I think this is the strongest novel Charles Cumming has produced to date. He has matured quite a bit since his first novel, A Spy By Nature. It was a good decision to re-visit the main character from the first novel, Alec Milius, who is now in exile in Madrid, working for a British finance company. He fills his time having an affair with his boss's wife, and being paranoid that enemies from his previous life in Britain working for MI5 are still out to get him. His counter-surveillance measures he carries out partly out of necessity, but also partly because he enjoys the secret life, and hasn't been able to let go of it.
The setting in Madrid is good, a refreshing break from the previous two novels set in London. Alec Milius is asked to explore the possibility of his finance company investing in Basque country, and in the course of various meetings, he spends an evening with a former Basque activist and politician. They get on, and agree to meet up at a later date. But on his way to meet Alec, the politician disappears. Suspecting foul play, Alec cannot help himself but investigate, and in doing so, he gets drawn into Basque politics, ETA, and back into the murky world of espionage.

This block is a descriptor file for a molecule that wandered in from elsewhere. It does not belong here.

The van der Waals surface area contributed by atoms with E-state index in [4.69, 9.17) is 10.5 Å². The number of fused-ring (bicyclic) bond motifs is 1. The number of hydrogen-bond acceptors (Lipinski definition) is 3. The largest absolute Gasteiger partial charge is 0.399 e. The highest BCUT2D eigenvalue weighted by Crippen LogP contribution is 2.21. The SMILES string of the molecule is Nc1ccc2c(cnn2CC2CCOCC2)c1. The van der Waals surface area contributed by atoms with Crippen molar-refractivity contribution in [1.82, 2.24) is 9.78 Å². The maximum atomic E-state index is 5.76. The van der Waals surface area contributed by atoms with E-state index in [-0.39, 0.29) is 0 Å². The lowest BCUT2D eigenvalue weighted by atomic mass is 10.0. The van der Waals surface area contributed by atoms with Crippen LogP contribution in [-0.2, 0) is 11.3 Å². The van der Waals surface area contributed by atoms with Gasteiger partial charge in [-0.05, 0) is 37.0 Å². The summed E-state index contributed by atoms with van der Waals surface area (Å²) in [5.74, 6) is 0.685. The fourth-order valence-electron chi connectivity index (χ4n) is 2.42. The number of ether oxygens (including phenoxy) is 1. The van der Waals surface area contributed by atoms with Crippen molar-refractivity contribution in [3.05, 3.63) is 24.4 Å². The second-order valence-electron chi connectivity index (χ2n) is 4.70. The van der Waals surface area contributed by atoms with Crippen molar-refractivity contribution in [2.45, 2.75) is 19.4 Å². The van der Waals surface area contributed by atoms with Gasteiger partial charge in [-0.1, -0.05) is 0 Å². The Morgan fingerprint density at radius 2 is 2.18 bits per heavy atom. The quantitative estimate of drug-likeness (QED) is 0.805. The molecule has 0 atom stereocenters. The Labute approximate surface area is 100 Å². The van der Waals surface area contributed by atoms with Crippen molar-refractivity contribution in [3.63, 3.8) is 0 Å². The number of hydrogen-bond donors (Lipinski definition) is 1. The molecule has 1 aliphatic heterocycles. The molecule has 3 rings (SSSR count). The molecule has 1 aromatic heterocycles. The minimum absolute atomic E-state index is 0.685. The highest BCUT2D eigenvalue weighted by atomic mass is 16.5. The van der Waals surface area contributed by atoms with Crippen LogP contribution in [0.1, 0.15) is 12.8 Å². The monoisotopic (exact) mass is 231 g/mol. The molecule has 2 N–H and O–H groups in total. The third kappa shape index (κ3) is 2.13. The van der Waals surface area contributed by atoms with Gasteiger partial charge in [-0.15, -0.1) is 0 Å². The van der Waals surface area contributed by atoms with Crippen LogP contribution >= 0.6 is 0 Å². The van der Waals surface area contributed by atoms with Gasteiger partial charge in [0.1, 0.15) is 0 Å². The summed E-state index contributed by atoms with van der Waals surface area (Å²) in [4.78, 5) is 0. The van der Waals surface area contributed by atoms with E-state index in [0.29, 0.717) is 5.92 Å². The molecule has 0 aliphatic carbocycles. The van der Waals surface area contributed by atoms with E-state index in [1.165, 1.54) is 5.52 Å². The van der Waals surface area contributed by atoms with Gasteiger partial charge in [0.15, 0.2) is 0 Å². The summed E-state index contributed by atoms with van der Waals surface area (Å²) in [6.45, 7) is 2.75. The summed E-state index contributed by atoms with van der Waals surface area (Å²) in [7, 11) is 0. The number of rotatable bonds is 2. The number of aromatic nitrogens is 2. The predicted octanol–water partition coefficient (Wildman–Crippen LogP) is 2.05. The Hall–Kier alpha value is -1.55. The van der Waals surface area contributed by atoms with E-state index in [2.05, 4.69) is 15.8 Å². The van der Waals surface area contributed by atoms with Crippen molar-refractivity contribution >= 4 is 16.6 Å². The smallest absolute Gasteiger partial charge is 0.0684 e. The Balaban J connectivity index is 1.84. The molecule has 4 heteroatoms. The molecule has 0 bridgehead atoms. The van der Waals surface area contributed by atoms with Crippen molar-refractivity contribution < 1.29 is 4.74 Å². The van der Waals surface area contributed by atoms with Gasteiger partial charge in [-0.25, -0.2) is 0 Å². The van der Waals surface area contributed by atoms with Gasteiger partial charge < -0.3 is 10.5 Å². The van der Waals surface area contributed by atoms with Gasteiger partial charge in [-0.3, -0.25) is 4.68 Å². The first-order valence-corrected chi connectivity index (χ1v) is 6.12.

It's not a perfect thriller, but it's an improvement on his first two novels. The plotting is smoother and more effective. Unlike other reviewers, I would argue that ending is not that good - for me it was a contrivance too far. I couldn't fault anything up to that point. This is mostly because Alex Milius is such a convincing, fascinating creation. Charles Cumming makes a passing reference in the novel to The Talented Mr Ripley by Patricia Highsmith, which is a fair comparison. Both Ripley and Milius have tremendous talents, but also the seeds of their own destruction within their character flaws. The espionage theme suggests more Le Carre than Highsmith, and again, I don't think it's an unfair comparison to Le Carre. Good espionage writers understand that the interest is not as much in the plot as in the characters - the kind of people who can carry out ethically dubious activities for a perceived higher cause are by their nature, flawed. This is what fascinates the reader, not which country is plotting against who, how and with what fancy gadgetry.
I can only hope that Alec Milius returns in a new novel, but I think that Charles Cumming was right to let him have a break between novels. Aside from the ending, this is a near perfect espionage thriller.